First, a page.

The technological revolution implies great risks and opportunities.
We are in the midst of a financial technology revolution. A large number of changes generate risks and provide considerable opportunities.
It is extremely important to understand where these risks come from, including reputational and operational ones, given that the legal framework is under development. The crypto ecosystem must also be understood as well as how to establish regulatory frameworks since we are in the midst of said revolution. Distribution channels are increasing and cryptocurrencies are also growing, generating a global push to regulate this area.
Deep Web versus Dark Web
According to Raymond Villanueva, member of the Association of Certified Anti-Money Laundering Specialists (ACAMS), the Deep Web is the Internet that is not indexed to protect information. It is legal, commonly used, and contains a privacy system that protects documents, transactions, and databases, among others.
The Dark Web, for its part, is a decentralized system of Dark nets that are accessed using browsers, such as TOR (for its acronym The Onion Router), or P2P (Friend to Friend), among others. This makes it possible to hide the IP address and other information that makes it difficult to trace the identity of users.
It is in this area where international security agencies have found the largest movement of cryptocurrencies to finance crimes. A large number of complex money laundering schemes through cryptocurrencies have not been registered, but their use to finance criminal activities such as the sale of illegal weapons, narcotics, explosives, large-scale child pornography – where pay for access to sites with cryptocurrencies-, and the evasion of sanctions. In addition, they have been used to finance terrorism, explains Raymond.
Complex money laundering schemes have not yet been identified in which money that comes from illicit activity is moved in order to give it the appearance of legitimacy, as established by the academic definition of money laundering. In contrast, the American legal definition of money laundering criminalizes putting money from illicit activity in contact with a business transfer. In this case, giving the appearance of legitimacy to the money is not a factor, as long as it comes from or supports a specific illegal activity. These two definitions do not collide but complement each other. The legal definition is more comprehensive since its intention is to limit the movement of illicit money, and/or directed to support illicit activity through financial systems.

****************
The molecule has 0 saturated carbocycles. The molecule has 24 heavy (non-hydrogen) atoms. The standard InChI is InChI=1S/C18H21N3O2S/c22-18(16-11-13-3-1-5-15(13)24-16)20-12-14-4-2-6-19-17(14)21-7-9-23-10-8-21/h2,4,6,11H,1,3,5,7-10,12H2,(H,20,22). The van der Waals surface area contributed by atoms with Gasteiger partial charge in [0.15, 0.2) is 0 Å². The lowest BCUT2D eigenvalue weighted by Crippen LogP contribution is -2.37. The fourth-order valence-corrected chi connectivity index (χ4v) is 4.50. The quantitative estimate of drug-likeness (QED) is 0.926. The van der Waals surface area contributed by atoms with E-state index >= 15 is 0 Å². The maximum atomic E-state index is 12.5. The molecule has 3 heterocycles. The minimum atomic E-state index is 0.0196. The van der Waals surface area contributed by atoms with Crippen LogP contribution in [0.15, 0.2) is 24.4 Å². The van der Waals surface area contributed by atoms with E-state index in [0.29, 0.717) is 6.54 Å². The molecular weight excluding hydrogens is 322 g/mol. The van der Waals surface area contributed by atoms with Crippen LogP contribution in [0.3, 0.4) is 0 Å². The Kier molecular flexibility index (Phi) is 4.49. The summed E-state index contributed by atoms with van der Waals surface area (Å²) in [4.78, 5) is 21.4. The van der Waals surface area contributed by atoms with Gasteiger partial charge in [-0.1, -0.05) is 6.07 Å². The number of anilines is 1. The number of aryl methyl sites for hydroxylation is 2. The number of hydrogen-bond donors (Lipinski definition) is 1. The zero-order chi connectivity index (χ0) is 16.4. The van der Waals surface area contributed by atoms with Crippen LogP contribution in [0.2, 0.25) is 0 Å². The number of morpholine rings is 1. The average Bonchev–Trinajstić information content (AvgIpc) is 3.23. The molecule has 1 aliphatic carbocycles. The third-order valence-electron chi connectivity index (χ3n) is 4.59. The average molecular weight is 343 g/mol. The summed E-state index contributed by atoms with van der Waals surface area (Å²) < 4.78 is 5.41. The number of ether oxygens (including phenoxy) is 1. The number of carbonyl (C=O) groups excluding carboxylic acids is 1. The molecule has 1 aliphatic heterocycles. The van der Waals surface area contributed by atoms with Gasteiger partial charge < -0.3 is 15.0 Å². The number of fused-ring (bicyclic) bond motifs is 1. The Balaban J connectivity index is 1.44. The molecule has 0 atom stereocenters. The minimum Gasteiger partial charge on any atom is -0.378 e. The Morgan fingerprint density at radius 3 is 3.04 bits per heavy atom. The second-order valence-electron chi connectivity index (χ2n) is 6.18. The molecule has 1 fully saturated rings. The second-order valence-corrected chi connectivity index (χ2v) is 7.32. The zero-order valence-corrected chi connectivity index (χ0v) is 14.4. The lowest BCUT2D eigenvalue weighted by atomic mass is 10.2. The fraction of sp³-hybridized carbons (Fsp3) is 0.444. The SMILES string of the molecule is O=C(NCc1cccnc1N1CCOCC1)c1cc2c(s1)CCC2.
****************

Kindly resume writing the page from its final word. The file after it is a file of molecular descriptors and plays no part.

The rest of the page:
Use of Cryptocurrencies is not illegal
It is important to understand that the use of cryptocurrencies is not illegal, the crimes discussed here are also committed with fiduciary currency. In fact, one of the advantages of cryptocurrencies is that they are not completely anonymous, on the contrary, they are transparent, traceable, public, permanent, and programmable. What’s more, the process is repeatable, efficient, and fast. For this reason, it is important to have continuous education, training, and knowledge in Blockchain, technology, and regulation, all of which is in a process of continuous evolution, given the vulnerability of virtual assets, their volatility, and value fluctuations.
When evaluating the use of virtual currencies and assets, including “Smart Contracts”, we must look at it holistically since we need to know about international regulations, technology, international trade (imports and exports), international fluctuations, sanctions, and political changes. , legal and economic that may affect your business operations. The most sensible recommendation is in line with the global trend, it is about paying attention to this issue to accept it and manage it effectively since it is here to stay.
By Audy Castaneda